Education

Withholding tax: Throwing the net wider

Divya Baweja Divya Agarwal | Updated on January 06, 2013

Tax calls: Owing to the drop in direct tax collection this fiscal, Revenue authorities are strictly enforcing compliance of withholding tax provisions.

Businesses need to take a deeper look at their compliance processes to avert prosecution under tax laws.





Over the years, we have seen revenue authorities focusing on widening the withholding tax net, and ensuring stricter compliance. More and more transactions have come within the ambit of withholding tax, be it expansion of services for tax deducted at source (TDS) on ‘contractors’, or definition of ‘rent’ or other sources of income.

Withholding tax not only ensures regular, month-on-month flow of money into Government coffers, as compared to advance tax (which falls due on specific dates, quarterly or thrice a year), it also widens the tax net. The authorities have been stressing on withholding tax compliance, be it through initiation of survey proceedings in 1998-99, or initiation of prosecution proceedings in the past year.

Recently, they have been issuing notices asking companies to disclose the name of the principal officer for initiating prosecution proceedings under Section 276B of the Income-tax Act, 1961. This section covers delays in deposit of TDS, which may tantamount to withholding the Government’s dues and liable to prosecution. The punishment is imprisonment ranging from three to seven years, with or without fine.

However, initiation of prosecution is not automatic. The taxpayer has an opportunity to represent the grounds for non-initiation. If a reasonable cause can be established, prosecution cannot be initiated.

In the past, the provisions of Section 276B were generally not enforced. However, owing to the drop in direct tax collection this fiscal, the authorities are strictly enforcing compliance of withholding tax provisions by invoking the section. Accordingly, several hundred notices have been issued across India, purporting to initiate prosecution proceedings. The Income-Tax Act does not provide for any time limit beyond the statutory period for deposit of tax. However, the current notices in most cases relate to delays of more than 12 months in deposit of taxes post deduction, or where the default amount exceeds Rs 25,000.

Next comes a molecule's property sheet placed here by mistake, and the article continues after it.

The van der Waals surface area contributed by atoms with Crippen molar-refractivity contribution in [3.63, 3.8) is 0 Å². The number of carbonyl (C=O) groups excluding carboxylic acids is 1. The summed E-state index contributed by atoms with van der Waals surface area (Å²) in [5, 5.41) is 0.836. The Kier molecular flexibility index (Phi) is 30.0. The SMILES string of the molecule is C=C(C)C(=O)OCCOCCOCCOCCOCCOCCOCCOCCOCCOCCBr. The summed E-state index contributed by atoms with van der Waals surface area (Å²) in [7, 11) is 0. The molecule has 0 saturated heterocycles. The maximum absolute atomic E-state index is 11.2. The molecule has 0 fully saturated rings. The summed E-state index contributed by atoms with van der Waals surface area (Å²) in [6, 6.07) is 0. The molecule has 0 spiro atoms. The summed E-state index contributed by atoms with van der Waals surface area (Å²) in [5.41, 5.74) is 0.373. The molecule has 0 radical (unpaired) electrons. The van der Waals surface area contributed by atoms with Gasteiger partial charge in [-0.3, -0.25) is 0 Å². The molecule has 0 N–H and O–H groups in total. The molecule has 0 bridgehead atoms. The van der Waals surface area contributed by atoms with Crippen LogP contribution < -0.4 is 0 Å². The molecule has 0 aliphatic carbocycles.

It is possible for a taxpayer to opt for compounding under the law in lieu of prosecution. Based on an earlier circular issued by the Central Board of Direct Taxes, compounding can be done only once in a lifetime on payment of interest at 5 per cent per month for the default period along with administrative fee. An application in prescribed form should be sent to the Chief Commissioner of Income-Tax concerned, subject to conditions.

Still, as prosecution is a criminal proceeding, the current approach adopted by tax authorities cannot be taken lightly. It should be a wake-up call for every taxpayer to evaluate business affairs, achieve commercial rationale, and relook compliance processes to avert prosecution.

Divya Baweja is Senior Director, Deloitte Touche Tohmatsu India Pvt Ltd, and Divya Agarwal is Manager and Tarun Garg is Assistant Manager, Deloitte Haskins & Sells

Published on January 06, 2013

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